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Extended Audio Sample Beyond Good and Evil: Prelude to a Philosophy of the Future, by Friedrich Nietzsche Click for printable size audiobook cover
3 out of 53 out of 53 out of 53 out of 53 out of 5 3.00 (20,272 ratings) (rate this audio book) Author: Friedrich Nietzsche Narrator: Stephen Van Dore Publisher: Blackstone Audio Format: Unabridged Audiobook Delivery: Instant Download Audio Length: Release Date:
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This is one of the most important works written by Nietzsche and represents his attempt to sum up his philosophy. The great nineteenth-century philosopher refines his previously expressed ideal of the superman in this work, a fascinating examination of human values and morality. It takes up and expands on the ideas of his previous work, Thus Spoke Zarathustra, but approaches it from a more critical, polemical stance. In nine parts, this book is designed to give listeners a comprehensive idea of Nietzsche’s thought and style.

In Beyond Good and Evil, Friedrich Nietzsche attacks past philosophers for their alleged lack of critical sense and their blind acceptance of Christian premises in their consideration of morality. The work moves into the realm “beyond good and evil” in the sense of leaving behind the traditional morality, which Nietzsche subjects to a destructive critique, in favor of what he regards as an affirmative approach that fearlessly confronts the contextual nature of knowledge and the perilous condition of the modern individual.

Of the four “late-period” writings of Nietzsche, Beyond Good and Evil most closely resembles the aphoristic style of his middle period. In it he exposes the deficiencies of those usually called “philosophers” and identifies the qualities of the “new philosophers”: imagination, self-assertion, danger, originality, and the “creation of values.” Religion and the master and slave moralities feature prominently as Nietzsche re-evaluates deeply-held humanistic beliefs, portraying even domination, appropriation, and injury to the weak as not universally objectionable.

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Listener Opinions

  • 3 out of 53 out of 53 out of 53 out of 53 out of 5 by Nathan Cobb | 2/20/2014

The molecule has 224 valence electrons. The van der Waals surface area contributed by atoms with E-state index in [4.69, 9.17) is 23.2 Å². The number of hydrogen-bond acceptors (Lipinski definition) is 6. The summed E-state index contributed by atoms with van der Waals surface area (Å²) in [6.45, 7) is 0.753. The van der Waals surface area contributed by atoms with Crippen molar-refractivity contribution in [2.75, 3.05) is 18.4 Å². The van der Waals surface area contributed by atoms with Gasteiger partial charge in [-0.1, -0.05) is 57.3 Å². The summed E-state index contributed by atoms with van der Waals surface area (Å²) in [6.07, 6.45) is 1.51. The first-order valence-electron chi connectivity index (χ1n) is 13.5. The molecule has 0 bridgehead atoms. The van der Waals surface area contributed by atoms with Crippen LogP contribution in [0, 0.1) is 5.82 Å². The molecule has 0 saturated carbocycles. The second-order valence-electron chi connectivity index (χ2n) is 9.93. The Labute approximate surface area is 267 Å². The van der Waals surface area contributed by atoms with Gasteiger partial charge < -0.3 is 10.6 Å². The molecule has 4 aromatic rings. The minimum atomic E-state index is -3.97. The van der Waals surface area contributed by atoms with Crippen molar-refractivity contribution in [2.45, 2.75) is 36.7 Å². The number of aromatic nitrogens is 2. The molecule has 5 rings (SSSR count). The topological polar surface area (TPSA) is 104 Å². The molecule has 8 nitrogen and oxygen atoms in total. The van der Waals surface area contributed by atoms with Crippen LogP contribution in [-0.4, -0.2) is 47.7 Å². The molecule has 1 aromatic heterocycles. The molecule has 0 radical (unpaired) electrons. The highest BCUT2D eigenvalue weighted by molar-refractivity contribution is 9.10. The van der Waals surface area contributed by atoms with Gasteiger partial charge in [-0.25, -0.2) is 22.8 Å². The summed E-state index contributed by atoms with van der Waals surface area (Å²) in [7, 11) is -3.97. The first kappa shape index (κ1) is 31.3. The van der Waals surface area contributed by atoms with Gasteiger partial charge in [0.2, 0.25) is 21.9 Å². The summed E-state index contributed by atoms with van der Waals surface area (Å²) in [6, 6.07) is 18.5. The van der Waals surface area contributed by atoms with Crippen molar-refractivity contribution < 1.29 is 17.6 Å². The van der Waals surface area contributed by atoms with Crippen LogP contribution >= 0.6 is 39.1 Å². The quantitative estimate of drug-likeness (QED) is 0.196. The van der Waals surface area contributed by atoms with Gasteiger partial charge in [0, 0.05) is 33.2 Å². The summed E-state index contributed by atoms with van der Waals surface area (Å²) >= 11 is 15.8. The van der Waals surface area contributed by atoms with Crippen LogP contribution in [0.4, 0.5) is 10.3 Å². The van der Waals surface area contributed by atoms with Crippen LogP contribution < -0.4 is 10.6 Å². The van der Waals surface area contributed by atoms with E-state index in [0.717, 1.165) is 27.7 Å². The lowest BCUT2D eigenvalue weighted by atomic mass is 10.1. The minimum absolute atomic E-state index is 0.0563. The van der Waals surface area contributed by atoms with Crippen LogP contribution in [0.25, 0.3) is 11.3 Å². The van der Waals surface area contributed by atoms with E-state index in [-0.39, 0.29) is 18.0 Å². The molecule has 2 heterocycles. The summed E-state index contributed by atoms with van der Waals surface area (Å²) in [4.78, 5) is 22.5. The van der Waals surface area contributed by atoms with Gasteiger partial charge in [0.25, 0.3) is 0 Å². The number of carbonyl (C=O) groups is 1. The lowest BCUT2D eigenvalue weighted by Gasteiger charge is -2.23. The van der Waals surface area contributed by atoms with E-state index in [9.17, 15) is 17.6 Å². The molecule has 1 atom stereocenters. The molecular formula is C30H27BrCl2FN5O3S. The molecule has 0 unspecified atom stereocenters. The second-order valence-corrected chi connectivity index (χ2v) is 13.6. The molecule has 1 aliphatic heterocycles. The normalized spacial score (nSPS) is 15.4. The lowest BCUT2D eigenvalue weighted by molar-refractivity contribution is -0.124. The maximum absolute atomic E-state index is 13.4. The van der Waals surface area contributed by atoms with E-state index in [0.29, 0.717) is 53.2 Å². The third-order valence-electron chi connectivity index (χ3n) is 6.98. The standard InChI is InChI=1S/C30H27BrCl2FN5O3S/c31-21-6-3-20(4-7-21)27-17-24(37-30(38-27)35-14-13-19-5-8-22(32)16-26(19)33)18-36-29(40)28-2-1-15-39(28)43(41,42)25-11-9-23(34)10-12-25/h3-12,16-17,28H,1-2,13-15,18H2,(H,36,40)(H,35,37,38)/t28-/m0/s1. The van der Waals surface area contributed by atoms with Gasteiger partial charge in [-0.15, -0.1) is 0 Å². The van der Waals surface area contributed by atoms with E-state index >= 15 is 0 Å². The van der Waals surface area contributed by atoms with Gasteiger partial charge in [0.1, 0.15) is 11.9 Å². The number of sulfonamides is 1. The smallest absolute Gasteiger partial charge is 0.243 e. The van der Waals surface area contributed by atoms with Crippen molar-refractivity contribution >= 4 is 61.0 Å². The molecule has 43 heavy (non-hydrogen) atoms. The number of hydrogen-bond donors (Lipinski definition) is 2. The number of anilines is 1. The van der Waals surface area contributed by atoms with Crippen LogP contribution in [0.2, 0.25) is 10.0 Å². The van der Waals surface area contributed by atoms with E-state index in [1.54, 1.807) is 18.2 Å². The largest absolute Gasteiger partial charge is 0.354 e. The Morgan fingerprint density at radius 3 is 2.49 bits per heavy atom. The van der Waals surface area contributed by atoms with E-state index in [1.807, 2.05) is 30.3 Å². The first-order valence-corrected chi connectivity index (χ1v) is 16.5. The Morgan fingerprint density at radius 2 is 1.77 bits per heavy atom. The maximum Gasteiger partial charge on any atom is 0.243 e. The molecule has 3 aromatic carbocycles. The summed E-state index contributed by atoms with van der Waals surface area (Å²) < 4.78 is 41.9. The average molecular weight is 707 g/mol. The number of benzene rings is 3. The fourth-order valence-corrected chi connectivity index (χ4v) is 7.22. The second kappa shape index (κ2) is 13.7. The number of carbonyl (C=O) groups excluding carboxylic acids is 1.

" I am still reading this one. I got a bit stuck on a section where he is just tossing out little one sentence thoughts. I find it very distracting when they use a latin phrase and then immediately follow it with the english translation. I can only hope that this was not how the original text was written. I expect to get back to it but for now... it will gather some dust. "

  • 5 out of 55 out of 55 out of 55 out of 55 out of 5 by Dana | 2/10/2014

    " Sometimes I get bummed out because I feel alone because people don't really seem to see the world the way I do. What's more, I actually start to believe that there is something wrong with ME, because I can't relate well to other people. And then I read this book, or others like it (Lacan) and I realize that this is just the way things go for people like me. I definitely relate to Nietzche's idea of the superior man, and his call for more FREE thinkers, and his condemnation of the common man. He also pointed out some ways in which I wasn't as 'superior' as I ought to be. An excellent read. Highly recommended! "

  • 4 out of 54 out of 54 out of 54 out of 54 out of 5 by Kate Curtis | 2/6/2014

    " I appreciate this great thinker, but he is just too depressing and without hope. "

  • 3 out of 53 out of 53 out of 53 out of 53 out of 5 by Jeremiah | 1/30/2014

    " This is essential reading for anyone interested in philosophy of ethics and the best introduction to Nietzsche. BGaE is an important work as it critically examines the ethical and philosophic systems that preceeded it. Nietzsche's writing is throught provoking and often difficult. Many will not find it convincing as many of his ideas are put forward without support or in a manner of building agreement with the reader. I find Nietzsche's ethics troubling as they seem to come from a position of superiority to the average person and based on a very dim view of humanity in general. One can draw a straight line from Nietzschean ethics to Ayn Rand's cold objectivism and perhaps the Nazis conception of the ubermensch (many have made this connection) A system of ethics needs to be based compassion for humanity, even its ordinary members and in spite of our weaknesses. Tolstoy sees this. Nietzsche does not. Also, I think a philosopher can benefit from some humility and the understanding that there are many ways to be wise. It is the fault of an elitist to conflate lack of education with stupidity. "

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